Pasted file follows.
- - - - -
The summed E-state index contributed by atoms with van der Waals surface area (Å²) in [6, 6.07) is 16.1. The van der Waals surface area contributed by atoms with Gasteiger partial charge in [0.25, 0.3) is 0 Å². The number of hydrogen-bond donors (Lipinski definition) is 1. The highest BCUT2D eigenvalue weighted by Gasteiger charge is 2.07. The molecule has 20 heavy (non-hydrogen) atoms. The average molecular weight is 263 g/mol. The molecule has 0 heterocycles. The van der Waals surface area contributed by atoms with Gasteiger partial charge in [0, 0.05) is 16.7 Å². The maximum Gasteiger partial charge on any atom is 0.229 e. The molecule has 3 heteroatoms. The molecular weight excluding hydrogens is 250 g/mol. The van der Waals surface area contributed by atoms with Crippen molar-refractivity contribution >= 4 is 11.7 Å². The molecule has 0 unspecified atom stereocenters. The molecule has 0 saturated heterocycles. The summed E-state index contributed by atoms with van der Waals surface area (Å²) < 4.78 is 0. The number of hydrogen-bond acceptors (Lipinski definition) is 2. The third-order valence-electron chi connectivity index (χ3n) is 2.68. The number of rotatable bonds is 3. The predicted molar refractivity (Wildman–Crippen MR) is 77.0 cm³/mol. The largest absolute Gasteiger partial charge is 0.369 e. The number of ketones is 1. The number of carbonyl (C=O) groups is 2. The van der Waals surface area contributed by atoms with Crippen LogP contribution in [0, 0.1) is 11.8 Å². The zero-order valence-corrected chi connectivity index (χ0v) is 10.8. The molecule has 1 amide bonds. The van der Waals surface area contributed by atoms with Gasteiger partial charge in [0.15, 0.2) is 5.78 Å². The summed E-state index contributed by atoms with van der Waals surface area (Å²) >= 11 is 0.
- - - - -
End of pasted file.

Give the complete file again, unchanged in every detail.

The summed E-state index contributed by atoms with van der Waals surface area (Å²) in [6, 6.07) is 16.1. The van der Waals surface area contributed by atoms with Gasteiger partial charge in [0.25, 0.3) is 0 Å². The number of hydrogen-bond donors (Lipinski definition) is 1. The highest BCUT2D eigenvalue weighted by Gasteiger charge is 2.07. The molecule has 20 heavy (non-hydrogen) atoms. The average molecular weight is 263 g/mol. The molecule has 0 heterocycles. The van der Waals surface area contributed by atoms with Gasteiger partial charge in [0, 0.05) is 16.7 Å². The maximum Gasteiger partial charge on any atom is 0.229 e. The molecule has 3 heteroatoms. The molecular weight excluding hydrogens is 250 g/mol. The van der Waals surface area contributed by atoms with Crippen molar-refractivity contribution >= 4 is 11.7 Å². The molecule has 0 unspecified atom stereocenters. The molecule has 0 saturated heterocycles. The summed E-state index contributed by atoms with van der Waals surface area (Å²) < 4.78 is 0. The number of hydrogen-bond acceptors (Lipinski definition) is 2. The third-order valence-electron chi connectivity index (χ3n) is 2.68. The number of rotatable bonds is 3. The predicted molar refractivity (Wildman–Crippen MR) is 77.0 cm³/mol. The largest absolute Gasteiger partial charge is 0.369 e. The number of ketones is 1. The number of carbonyl (C=O) groups is 2. The van der Waals surface area contributed by atoms with Crippen LogP contribution in [0, 0.1) is 11.8 Å². The zero-order valence-corrected chi connectivity index (χ0v) is 10.8. The molecule has 1 amide bonds. The van der Waals surface area contributed by atoms with Gasteiger partial charge in [0.15, 0.2) is 5.78 Å². The summed E-state index contributed by atoms with van der Waals surface area (Å²) >= 11 is 0.